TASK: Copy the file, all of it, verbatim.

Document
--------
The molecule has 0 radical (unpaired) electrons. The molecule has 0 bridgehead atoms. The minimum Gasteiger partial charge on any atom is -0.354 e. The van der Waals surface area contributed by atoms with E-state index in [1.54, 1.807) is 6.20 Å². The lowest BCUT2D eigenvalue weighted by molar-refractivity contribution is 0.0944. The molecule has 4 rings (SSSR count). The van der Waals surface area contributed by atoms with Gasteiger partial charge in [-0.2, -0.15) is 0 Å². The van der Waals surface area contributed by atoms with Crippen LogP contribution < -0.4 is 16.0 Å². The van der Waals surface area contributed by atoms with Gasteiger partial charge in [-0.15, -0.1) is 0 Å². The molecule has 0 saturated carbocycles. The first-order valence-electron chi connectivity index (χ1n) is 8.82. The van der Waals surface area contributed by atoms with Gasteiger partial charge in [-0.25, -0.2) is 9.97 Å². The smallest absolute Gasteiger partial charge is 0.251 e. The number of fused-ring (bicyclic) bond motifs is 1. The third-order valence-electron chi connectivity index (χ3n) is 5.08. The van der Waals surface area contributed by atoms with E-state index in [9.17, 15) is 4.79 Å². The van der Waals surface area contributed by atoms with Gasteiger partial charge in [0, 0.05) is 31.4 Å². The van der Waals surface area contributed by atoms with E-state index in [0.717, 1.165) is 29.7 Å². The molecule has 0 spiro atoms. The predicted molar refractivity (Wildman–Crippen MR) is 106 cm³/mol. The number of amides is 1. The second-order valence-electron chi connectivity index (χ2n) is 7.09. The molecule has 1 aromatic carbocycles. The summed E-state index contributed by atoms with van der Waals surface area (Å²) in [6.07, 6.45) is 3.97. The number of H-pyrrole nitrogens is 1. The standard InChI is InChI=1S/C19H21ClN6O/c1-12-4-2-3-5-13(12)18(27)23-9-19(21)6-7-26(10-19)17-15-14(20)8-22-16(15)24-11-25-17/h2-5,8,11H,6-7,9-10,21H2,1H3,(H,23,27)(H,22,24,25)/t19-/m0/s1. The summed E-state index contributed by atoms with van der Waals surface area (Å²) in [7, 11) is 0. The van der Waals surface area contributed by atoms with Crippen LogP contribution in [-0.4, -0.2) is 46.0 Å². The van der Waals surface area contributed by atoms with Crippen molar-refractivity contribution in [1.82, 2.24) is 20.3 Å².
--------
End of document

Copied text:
The molecule has 0 radical (unpaired) electrons. The molecule has 0 bridgehead atoms. The minimum Gasteiger partial charge on any atom is -0.354 e. The van der Waals surface area contributed by atoms with E-state index in [1.54, 1.807) is 6.20 Å². The lowest BCUT2D eigenvalue weighted by molar-refractivity contribution is 0.0944. The molecule has 4 rings (SSSR count). The van der Waals surface area contributed by atoms with Gasteiger partial charge in [-0.2, -0.15) is 0 Å². The van der Waals surface area contributed by atoms with Crippen LogP contribution < -0.4 is 16.0 Å². The van der Waals surface area contributed by atoms with Gasteiger partial charge in [-0.15, -0.1) is 0 Å². The molecule has 0 saturated carbocycles. The first-order valence-electron chi connectivity index (χ1n) is 8.82. The van der Waals surface area contributed by atoms with Gasteiger partial charge in [-0.25, -0.2) is 9.97 Å². The smallest absolute Gasteiger partial charge is 0.251 e. The number of fused-ring (bicyclic) bond motifs is 1. The third-order valence-electron chi connectivity index (χ3n) is 5.08. The van der Waals surface area contributed by atoms with E-state index in [9.17, 15) is 4.79 Å². The van der Waals surface area contributed by atoms with Gasteiger partial charge in [0, 0.05) is 31.4 Å². The van der Waals surface area contributed by atoms with E-state index in [0.717, 1.165) is 29.7 Å². The molecule has 0 spiro atoms. The predicted molar refractivity (Wildman–Crippen MR) is 106 cm³/mol. The number of amides is 1. The second-order valence-electron chi connectivity index (χ2n) is 7.09. The molecule has 1 aromatic carbocycles. The summed E-state index contributed by atoms with van der Waals surface area (Å²) in [6.07, 6.45) is 3.97. The number of H-pyrrole nitrogens is 1. The standard InChI is InChI=1S/C19H21ClN6O/c1-12-4-2-3-5-13(12)18(27)23-9-19(21)6-7-26(10-19)17-15-14(20)8-22-16(15)24-11-25-17/h2-5,8,11H,6-7,9-10,21H2,1H3,(H,23,27)(H,22,24,25)/t19-/m0/s1. The summed E-state index contributed by atoms with van der Waals surface area (Å²) in [7, 11) is 0. The van der Waals surface area contributed by atoms with Crippen LogP contribution in [-0.4, -0.2) is 46.0 Å². The van der Waals surface area contributed by atoms with Crippen molar-refractivity contribution in [1.82, 2.24) is 20.3 Å².